Director of Donor and Community Engagement
Recently the Church of Jesus Christ of Latter-day Saints leaders asked members around the world to perform a “Day of Service” to celebrate the 75th anniversary of the Church’s welfare program. In response, the South Herriman Stake worked with United Way of Salt Lake and the Jordan River Commission to put one thousand volunteers to work along the Jordan River corridor – from the Legacy Nature Preserve in Davis County to Bluffdale.
The volunteer effort focused on removing weeds, trash pick-up, native seed spreading, painting, wrapping trees, and removing invasive Russian Olives and Tamarisk trees. Projects like this are critical for Salt Lake County and the Jordan River Commission because noxious weeds, like Puncturevine, make trails and walkways hazardous for pets and bicyclists. United Way is not typically in the business of noxious weed removal but we are in the business of partnering with community organizations and volunteer groups to make our community a better place to live.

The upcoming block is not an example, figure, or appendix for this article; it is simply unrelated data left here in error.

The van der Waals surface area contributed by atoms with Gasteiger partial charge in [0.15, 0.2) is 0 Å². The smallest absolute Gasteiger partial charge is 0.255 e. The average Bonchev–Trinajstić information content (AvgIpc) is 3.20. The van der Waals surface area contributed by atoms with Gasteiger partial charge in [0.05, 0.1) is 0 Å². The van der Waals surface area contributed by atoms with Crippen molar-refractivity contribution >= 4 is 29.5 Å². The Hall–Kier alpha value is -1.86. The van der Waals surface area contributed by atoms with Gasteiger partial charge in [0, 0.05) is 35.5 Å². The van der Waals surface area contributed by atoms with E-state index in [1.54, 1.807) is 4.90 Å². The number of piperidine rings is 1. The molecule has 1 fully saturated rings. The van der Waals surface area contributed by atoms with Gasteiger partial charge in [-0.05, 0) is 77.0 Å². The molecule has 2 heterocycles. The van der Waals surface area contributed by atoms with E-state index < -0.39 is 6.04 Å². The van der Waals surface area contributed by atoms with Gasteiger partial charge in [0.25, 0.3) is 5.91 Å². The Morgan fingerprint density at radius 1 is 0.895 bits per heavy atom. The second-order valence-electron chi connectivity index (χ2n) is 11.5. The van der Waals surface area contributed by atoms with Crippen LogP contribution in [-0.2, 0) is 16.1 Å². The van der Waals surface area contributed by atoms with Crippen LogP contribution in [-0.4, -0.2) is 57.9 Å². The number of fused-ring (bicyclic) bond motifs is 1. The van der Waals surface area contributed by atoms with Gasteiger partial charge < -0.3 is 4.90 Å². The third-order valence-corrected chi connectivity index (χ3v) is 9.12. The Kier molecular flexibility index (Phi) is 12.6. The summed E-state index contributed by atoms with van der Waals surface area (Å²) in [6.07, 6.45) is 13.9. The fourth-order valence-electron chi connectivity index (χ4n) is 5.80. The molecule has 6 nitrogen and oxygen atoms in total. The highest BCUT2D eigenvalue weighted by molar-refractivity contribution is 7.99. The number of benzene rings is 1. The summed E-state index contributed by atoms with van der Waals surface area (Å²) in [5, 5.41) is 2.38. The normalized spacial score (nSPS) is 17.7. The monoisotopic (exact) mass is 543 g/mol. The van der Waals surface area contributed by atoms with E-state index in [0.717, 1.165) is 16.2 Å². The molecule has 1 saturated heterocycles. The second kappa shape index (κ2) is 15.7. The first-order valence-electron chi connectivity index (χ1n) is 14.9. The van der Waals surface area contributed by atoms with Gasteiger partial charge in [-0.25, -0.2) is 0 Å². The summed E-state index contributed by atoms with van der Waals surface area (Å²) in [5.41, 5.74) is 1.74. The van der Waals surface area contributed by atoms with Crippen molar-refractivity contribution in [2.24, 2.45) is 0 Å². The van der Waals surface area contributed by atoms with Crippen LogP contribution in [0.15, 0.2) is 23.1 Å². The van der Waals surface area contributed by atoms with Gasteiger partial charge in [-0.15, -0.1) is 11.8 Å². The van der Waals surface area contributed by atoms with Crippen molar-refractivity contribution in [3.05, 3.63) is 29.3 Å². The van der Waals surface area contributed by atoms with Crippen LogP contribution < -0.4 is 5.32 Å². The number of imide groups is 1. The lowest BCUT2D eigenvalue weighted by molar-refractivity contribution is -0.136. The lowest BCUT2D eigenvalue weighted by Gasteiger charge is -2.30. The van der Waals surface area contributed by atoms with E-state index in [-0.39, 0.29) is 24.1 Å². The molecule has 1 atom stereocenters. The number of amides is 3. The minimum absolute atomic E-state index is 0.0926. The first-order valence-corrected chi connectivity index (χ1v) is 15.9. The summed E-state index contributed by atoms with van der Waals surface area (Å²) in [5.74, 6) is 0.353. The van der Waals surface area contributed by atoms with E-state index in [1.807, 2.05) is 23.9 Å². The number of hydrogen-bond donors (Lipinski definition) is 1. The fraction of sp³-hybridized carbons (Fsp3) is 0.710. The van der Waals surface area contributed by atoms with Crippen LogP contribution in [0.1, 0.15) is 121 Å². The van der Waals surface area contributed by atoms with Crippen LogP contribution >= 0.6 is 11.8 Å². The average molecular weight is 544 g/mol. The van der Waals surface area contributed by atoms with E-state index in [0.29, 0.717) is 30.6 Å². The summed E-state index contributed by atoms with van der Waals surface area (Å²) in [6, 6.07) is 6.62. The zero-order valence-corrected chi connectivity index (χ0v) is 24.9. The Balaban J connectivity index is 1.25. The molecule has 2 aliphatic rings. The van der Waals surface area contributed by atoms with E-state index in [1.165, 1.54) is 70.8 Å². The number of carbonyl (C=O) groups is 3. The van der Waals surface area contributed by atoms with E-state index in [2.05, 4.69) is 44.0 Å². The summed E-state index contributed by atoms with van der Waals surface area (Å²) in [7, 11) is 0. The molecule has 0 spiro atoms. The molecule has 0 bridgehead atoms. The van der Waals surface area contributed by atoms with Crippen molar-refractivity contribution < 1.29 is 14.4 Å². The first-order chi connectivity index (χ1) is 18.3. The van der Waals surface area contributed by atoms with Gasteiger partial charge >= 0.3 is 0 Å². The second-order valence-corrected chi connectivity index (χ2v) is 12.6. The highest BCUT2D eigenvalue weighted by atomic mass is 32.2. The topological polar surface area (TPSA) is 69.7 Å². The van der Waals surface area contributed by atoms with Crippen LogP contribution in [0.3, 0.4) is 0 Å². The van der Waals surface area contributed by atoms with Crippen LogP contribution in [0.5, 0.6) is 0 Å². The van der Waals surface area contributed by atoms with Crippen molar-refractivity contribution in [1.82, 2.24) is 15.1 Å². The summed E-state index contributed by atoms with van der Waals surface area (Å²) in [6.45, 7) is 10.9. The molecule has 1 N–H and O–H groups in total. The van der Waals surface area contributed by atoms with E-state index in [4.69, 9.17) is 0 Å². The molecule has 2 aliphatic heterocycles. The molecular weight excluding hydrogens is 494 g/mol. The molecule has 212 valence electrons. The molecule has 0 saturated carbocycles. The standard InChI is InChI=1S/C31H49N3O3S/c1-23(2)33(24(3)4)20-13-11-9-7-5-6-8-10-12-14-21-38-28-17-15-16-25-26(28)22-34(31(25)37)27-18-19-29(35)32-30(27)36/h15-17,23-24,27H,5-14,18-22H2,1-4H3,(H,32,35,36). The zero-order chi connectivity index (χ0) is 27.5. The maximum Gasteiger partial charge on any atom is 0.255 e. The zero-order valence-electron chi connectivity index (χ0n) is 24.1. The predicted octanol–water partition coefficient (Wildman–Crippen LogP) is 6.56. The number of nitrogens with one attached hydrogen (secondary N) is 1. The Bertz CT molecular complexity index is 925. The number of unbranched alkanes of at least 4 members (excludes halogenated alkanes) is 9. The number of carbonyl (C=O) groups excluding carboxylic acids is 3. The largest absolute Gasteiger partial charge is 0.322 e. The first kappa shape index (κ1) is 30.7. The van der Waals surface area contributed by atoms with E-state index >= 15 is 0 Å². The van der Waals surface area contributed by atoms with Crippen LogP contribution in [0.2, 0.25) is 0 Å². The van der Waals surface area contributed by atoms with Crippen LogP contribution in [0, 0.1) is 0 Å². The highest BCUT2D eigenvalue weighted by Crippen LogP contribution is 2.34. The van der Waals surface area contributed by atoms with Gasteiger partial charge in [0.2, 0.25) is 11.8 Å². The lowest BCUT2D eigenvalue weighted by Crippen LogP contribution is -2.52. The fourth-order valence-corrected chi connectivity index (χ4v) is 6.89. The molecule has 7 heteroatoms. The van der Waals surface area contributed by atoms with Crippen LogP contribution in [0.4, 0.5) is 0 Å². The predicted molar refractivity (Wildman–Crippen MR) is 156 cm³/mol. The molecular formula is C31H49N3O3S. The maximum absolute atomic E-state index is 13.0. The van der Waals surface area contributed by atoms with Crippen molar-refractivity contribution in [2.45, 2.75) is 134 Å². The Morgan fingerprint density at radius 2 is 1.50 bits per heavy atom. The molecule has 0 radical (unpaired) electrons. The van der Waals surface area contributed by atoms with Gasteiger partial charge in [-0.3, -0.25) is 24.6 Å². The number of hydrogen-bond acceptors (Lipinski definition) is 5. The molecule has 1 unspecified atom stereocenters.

The volunteers put in a hard day’s work and left feeling great about this worthwhile project. If you haven’t been down to the Jordan River Parkway recently, I encourage you to hop on your bike and take a ride to enjoy the fruits of the Herriman South Stake’s labor.